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Wednesday, December 29, 2004

The New SEAL Deal

Navy Times, 8/7/00
The New SEAL Deal / Navy Hopes To Lose Fewer Trainees But Not Water Down Seal Course

CORONADO NAVAL AMPHIBIOUS BASE, Calif. -- Many a hometown football hero, neighborhood tough guy and health-club muscle man has come here with a dream of being a Navy SEAL.

And seven out of 10 who entered the famously punishing 25-week training were sent packing early.

Banged up. Beaten down. Washed out.

When times were flush, the Special Warfare community could afford to let the hopefuls go. But today, struggling with all the services to attract enough interested people, Spec War leaders find they have to bring more people through the door -- and then keep them from exiting.

In a bid to recruit and retain more candidates, Spec War leaders are overhauling the training pipeline to earning a SEAL warfare pin.

That does not necessarily mean that the extreme physical and mental testing that potential Sea-Air-Land commandos will go through won't be as tough as it has been.

SEAL leaders promise it will be.

But they say it also will be smarter, designed to reduce the loss of candidates worth hanging onto while molding better-trained warriors, commandos who will be mission ready when sent to SEAL teams in the fleet.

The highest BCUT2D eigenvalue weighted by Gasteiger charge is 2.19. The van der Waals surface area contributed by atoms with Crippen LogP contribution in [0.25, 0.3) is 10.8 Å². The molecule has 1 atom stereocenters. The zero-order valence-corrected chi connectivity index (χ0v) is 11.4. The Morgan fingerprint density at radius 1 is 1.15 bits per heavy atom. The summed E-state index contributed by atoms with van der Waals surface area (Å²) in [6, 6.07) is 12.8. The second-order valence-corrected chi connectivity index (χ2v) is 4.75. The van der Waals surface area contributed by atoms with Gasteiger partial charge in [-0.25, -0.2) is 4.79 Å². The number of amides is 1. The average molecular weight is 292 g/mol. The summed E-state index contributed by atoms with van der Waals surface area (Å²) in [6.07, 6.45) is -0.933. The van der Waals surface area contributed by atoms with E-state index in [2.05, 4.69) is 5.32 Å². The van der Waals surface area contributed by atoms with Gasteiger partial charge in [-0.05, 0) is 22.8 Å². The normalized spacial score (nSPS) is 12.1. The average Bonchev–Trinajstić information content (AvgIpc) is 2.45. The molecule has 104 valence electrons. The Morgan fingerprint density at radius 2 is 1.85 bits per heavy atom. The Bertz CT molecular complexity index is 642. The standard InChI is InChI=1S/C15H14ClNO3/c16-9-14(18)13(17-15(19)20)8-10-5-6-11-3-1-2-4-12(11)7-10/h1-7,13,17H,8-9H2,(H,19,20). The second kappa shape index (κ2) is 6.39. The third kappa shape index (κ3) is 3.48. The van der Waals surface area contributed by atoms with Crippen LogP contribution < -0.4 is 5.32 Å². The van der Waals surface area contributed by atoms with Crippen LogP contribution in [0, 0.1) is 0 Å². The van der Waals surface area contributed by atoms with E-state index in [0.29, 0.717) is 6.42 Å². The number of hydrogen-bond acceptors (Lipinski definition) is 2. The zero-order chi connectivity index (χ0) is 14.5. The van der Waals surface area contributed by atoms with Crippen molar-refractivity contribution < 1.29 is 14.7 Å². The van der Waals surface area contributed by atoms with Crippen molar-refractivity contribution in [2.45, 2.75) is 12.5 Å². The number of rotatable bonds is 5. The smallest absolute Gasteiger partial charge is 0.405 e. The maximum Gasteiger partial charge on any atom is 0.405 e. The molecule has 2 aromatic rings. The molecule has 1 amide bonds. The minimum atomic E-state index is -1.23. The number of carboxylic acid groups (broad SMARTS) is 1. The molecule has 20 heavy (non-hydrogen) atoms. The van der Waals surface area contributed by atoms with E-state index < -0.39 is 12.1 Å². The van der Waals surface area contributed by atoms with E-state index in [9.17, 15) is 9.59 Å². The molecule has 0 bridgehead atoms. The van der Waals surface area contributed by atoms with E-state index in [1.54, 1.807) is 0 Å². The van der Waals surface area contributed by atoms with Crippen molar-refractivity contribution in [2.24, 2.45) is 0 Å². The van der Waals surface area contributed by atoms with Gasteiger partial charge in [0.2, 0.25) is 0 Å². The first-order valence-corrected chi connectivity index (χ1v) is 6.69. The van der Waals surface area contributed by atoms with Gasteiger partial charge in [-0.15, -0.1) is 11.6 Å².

"We're trying to train smarter, both in the physical conditioning we are doing and in the skills that we're teaching," said Capt. Edward C. Bowen, commander of the Naval Special Warfare Center. "We're updating some skills here so that they're more pertinent and ... the training has more of an operational tone to it."

The program still will consist of two to five weeks of indoctrination, 25 weeks of Basic Underwater Demolition/SEAL training spread over three phases, then Army Airborne School, as well as other special training for Navy corpsmen. However, there are several key changes in the program, including:

* Instructors must take more responsibility for helping candidates through training. Among the changes is a weeklong mentoring course for instructors.

* "Hell Week" is moved up. Spec War leaders have shifted the infamous make-or-break crucible from week five of BUD/S training to week three, to help stem injury attrition.

* Much of the post-BUD/S training conducted by the SEAL teams on both coasts will be taught during BUD/S.

* Starting this October, the Naval Special Warfare Training Center here will conduct a post-BUD/S SEAL Training and Tactics course that focuses on SEAL mission training.